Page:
Here Comes the Sun: UV Awareness & Sun Safety

Jalesa Campbell
Updated May 14, 2021
1 min read
While soaking up the sun definitely provides benefits for the body, too much sun can be harmful. This post highlights several ways you can protect your skin from harmful UV sun rays.

Earlier this year, my doctor brought up sun safety and wearing sunscreen during an appointment. I’ll admit that my first thought before heading outdoors isn’t to put on sunscreen, but since our conversation, it’s been more top-of-mind for me, especially as the days heat up and I spend a little more time outdoors.

Here Comes the Sun

The National Oceanic and Atmospheric Administration (NOAA) is predicting 2020 “to be one of the warmest on record.”The heat is real, and protecting yourself while outdoors is essential. While the sun provides us with many benefits, such as Vitamin D (which many people worldwide are lacking), the sun can also be harmful to us through its ultraviolet (UV) rays.

What Are UV Rays?

UV rays or ultraviolet radiation is basically a form of energy that comes from the sun and manufactured equipment like tanning beds and UV lamps (The American Cancer Society). There are different types of UV rays:

  • UVA rays
  • UVB rays
  • UVC rays

The American Cancer Society provides an easy-to-understand breakdown of each UV ray type. UVA rays are known to play a role in skin damage, such as causing wrinkles. UVB rays are known to cause sunburns, directly damaging the skin. UVC rays are generally held back from reaching us due to our atmosphere, making them less of a threat to us directly. You can, however, find UVC rays used in lamps made to disinfect areas.

How Do UV Rays Affect the Skin?

While some sunlight is good for us, too much sunlight can be damaging to our skin. One way to imagine how UV rays can negatively affect our skin is to think about a pizza. If you leave the pizza in the oven for too long, the cheese will puff up and darken. Similarly, if we’re exposed to too much sunlight, we open ourselves up to sunburn, blistering, and the potential to develop skin cancer. That’s why it’s important to take additional measures to protect our skin while outdoors.

5 Ways to Protect Your Skin While Out in the Sun

Our skin is the largest organ of our bodies, and there are a number of things we can do to protect it.

1. Before You Go Out, Put on Sunscreen

This advice may sound like an overplayed record, but sunscreen acts as a line of defenseagainst UV rays. Look for a sunscreen brand that offers broad spectrum protection from both UVA and UVB rays, like Banana Boat Ultra Sport SPF 100 and Banana Boat Kids SPF 50.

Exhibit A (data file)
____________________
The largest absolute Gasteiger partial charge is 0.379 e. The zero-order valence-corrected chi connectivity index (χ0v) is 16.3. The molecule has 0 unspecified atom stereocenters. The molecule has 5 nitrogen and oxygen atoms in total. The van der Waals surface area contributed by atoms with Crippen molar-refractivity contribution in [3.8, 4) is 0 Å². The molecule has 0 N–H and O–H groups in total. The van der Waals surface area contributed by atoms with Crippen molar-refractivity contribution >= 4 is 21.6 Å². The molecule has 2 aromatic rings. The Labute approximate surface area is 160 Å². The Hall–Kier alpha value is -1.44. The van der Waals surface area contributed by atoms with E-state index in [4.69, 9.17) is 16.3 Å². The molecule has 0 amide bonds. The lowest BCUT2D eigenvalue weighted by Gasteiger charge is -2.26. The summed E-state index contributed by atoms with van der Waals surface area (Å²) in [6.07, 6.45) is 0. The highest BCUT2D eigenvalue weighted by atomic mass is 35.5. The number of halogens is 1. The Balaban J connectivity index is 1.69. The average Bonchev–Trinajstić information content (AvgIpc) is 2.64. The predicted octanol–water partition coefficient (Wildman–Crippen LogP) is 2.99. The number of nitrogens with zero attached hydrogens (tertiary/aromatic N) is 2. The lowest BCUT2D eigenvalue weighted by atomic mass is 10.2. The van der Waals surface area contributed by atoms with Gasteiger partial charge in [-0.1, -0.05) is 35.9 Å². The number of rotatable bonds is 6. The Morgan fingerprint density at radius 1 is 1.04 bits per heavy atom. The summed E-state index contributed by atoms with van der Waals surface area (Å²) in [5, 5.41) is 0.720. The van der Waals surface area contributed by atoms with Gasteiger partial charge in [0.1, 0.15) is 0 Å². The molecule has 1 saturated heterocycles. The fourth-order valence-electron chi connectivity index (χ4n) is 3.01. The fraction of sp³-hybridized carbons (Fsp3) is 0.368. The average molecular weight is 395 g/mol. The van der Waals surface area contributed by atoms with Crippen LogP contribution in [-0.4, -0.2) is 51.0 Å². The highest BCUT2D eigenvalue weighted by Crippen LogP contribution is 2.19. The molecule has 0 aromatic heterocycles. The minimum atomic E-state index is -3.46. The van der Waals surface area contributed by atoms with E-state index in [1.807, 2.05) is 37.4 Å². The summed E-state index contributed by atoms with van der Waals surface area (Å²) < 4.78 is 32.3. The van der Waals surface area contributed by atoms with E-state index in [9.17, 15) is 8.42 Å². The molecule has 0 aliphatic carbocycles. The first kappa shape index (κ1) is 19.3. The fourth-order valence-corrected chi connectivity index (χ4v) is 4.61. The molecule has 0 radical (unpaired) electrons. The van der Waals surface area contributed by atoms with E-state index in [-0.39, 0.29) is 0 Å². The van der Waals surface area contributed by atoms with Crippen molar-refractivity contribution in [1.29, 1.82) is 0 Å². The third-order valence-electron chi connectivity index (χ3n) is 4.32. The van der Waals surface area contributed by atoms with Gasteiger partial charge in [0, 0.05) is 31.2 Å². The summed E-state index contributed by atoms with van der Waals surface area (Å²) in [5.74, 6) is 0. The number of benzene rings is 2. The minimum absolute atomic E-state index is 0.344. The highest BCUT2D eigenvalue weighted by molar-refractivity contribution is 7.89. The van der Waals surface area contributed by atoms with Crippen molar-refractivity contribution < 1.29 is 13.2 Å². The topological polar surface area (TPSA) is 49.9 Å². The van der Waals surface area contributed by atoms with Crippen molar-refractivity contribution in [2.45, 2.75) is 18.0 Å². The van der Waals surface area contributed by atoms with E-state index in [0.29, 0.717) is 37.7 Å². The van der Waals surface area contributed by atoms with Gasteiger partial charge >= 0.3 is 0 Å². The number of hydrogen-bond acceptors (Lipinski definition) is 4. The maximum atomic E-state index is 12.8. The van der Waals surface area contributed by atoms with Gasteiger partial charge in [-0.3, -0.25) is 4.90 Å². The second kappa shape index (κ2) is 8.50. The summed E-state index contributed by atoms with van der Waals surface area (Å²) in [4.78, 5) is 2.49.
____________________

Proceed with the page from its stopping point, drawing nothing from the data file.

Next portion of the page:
2. Grab a Hat, Jack

One thing I remember my grandmother saying when we prepared to go outdoors for yard work was to get a hat. Whether it’s a baseball cap or a wide-brimmed hat it can provide shade and help you stay a little cooler while out in the sun.

3. Avoid Going Outdoors in the Middle of Day

The American Cancer Society writes that the sun’s “UV rays are strongest in the middle of the day, between 10 am and 4 pm.” If it’s at all possible, avoid going outdoors to tackle yard-work or any other activities during these hours to prevent skin damage and dehydration.

4. Put on Protective Gear

Long-sleeved shirts and pants are suitable especially if you’re going to be outside for a stretch of time. You can also now find clothes that are designed with special materials for moisture-wicking and UV protection.

Get Some Shade

Periodically get some shade under a tree, umbrella, or go back indoors. You’ll give your skin and body a break.

Final Thoughts

At a high UV index, it only takes between 15 and 25 minutes for skin damage to occur. If you’re unsure of the UV index for the day, you can always check with your local weather station. And remember, if you’re planning to be outdoors for longer periods of time, try to avoid peak hours and periodically get some shade.

For more helpful information on sun safety, check out these resources:

Safety and Security Reporter

Jalesa Campbell

Jalesa is one of's staff experts on home security, natural disasters, public safety, and family safety. She's been featured on and elsewhere.

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